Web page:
Get the week's best photography, illustration, design and art news delivered directly to your inbox


Spotlight On: Grayson James

A look at an artist creating self-published books that are intentionally not made to last.

Our weekly Portfolio Spotlight series is a close-up look at the talented people using Format websites to showcase their work. This week, we interview artist Grayson James.

Grayson James initially got into creating his own books when he was just fifteen, a self-described angry teenager in Edmonton, Alberta, looking to kill time. “Self-publishing was very much an outlet from the beginning,” he says.

James’ initial experimentation with self-published zines lead to an enduring interest in creating printed matter. Now located in Toronto, the recent Ryerson University grad splits his time working at local brand No Fun as well as developing his independent publishing project, Successful Press.

Books are a unifying theme of James’ work, which ranges from writing to photography to installation. He prints everything himself at home on a black and white laser printer and binds his books by hand, embracing and expanding the cheap, DIY aesthetic of the punk zines that initially inspired him. James finds that creating within a set of clear limitations like this can foster creativity in unexpected ways, encouraging him to think outside the box about how to make a project work.

His website, built using Format’s Offset theme, echoes the minimalistic feel of his printed work, with a neon green typeface providing a memorable contrast to James’ predominantly black and white imagery.

We sat down with James to talk about the process behind his work, and why he prefers handmade books to polished publications.

Did you first come to making books through photography, or writing, or design?

Yeah, photography almost entirely. My grandpa was a photographer and an editor for the Associated Press for a long time, so I had that when I was a kid, always being around photo books. I couldn’t draw very well, and I always wanted to be a writer but never thought I could do it, so I ended up being a photographer.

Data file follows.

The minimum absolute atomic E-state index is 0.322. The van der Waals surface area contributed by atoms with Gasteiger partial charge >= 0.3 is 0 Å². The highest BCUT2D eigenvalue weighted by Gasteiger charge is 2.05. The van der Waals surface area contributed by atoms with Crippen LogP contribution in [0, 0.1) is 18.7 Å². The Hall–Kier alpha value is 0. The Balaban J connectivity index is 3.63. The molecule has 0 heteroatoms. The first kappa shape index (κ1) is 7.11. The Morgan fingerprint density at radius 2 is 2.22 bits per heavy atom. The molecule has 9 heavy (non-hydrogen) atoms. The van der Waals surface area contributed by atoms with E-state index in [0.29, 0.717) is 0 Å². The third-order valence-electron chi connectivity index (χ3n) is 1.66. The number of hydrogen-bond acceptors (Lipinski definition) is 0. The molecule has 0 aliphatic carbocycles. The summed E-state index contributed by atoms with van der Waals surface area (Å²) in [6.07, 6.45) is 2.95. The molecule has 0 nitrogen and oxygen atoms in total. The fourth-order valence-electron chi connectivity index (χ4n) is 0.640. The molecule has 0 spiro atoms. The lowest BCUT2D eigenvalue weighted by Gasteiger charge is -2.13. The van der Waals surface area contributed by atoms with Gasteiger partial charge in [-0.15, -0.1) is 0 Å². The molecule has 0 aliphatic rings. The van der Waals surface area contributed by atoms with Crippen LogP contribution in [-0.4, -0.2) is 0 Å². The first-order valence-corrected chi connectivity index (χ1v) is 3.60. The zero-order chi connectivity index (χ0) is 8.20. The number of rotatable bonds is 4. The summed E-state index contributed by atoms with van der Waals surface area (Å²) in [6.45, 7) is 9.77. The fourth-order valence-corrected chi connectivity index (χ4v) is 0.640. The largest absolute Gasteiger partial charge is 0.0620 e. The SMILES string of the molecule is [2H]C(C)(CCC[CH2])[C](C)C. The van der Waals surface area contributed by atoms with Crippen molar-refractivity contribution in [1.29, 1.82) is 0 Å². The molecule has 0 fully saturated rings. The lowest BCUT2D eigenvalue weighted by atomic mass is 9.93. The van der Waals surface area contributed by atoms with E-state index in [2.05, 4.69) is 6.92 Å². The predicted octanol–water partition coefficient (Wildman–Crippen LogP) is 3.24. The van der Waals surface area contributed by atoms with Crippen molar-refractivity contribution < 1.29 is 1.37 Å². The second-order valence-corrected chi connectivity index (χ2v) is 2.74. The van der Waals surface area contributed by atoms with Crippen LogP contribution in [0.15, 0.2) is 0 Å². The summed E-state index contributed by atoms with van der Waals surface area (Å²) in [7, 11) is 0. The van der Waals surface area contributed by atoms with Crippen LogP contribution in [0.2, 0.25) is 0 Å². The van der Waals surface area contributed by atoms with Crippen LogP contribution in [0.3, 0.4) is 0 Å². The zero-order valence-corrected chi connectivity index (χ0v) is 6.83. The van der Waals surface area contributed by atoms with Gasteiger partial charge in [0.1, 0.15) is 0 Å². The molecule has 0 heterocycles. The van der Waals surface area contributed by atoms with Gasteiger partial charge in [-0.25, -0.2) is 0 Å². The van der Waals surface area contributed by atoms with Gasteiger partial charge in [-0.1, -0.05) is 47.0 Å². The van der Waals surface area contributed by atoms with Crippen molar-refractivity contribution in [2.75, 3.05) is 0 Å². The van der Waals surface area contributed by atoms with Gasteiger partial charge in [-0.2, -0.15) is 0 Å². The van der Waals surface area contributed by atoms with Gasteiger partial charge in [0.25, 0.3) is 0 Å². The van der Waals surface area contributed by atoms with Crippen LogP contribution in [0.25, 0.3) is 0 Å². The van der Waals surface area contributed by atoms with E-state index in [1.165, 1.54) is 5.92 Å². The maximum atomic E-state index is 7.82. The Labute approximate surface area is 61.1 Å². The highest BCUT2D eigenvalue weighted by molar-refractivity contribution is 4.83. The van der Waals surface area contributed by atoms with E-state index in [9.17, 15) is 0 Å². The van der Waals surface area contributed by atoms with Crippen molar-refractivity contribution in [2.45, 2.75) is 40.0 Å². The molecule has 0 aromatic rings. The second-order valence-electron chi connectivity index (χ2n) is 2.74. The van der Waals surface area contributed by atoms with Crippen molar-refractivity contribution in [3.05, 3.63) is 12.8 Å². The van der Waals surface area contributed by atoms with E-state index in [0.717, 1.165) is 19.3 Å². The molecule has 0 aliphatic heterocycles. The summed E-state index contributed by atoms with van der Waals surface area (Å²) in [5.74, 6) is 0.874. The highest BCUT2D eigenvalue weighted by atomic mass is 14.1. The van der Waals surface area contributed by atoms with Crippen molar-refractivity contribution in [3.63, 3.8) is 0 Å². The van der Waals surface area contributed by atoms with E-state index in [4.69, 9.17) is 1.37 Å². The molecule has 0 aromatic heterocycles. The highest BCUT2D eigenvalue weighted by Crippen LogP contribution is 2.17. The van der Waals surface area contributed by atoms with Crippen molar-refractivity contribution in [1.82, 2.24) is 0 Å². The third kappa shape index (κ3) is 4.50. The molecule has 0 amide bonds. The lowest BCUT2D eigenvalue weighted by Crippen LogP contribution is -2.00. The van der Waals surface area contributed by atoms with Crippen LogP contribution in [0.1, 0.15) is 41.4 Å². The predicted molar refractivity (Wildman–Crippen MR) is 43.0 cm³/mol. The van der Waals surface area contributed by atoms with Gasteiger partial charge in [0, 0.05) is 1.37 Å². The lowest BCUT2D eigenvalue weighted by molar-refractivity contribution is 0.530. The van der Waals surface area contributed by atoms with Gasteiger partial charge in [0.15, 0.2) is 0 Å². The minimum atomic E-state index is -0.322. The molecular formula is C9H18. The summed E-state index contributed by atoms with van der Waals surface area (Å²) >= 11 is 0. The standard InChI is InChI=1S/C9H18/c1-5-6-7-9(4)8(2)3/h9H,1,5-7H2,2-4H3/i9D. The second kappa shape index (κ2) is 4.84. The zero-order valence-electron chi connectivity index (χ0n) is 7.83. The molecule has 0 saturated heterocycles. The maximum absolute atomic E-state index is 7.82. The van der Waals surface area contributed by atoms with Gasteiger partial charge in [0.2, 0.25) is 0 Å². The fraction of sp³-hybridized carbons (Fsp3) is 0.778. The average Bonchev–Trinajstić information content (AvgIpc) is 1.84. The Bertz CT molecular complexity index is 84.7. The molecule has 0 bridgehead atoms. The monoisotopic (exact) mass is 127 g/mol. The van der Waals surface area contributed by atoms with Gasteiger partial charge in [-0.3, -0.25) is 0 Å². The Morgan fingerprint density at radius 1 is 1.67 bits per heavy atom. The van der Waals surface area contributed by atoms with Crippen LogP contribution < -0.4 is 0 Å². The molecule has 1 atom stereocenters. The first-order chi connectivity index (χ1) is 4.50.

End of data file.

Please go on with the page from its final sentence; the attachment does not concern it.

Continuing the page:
How is it different to take photos with the intent of putting them in a book as opposed to putting them online or printing them?

I think that’s an interesting question and one that I’m still trying to work through. Part of the place I’m at with my work now is trying to think about the specificity of what I’m doing, like, what am I doing for a gallery? What am I bringing to the physical space? Why is it important that this is shown in an actual site?

The book is the place I start with the project, where it’s like, I’ll read a lot and then I’ll be shooting a bunch, and then sequence that loosely and then write almost in response to one of the images, and from that produce a rough cut of the sequence and make a zine of that. After I do a couple of those, I’ll find myself coming to a project that’ll make more sense for a gallery maybe, but my practice is shaping I think quite rapidly. I’ve stopped thinking about making a photograph for the gallery, so photography for me is very much about the book, what’s going on, and doing installation work and workshops and discursive projects in the gallery space itself.

I think this is why photo books are so fascinating right now, because for a lot of photographers putting photos online is their primary way of showcasing work—which you can look at sort of as a book, but it’s different because they’re not physical in the same way.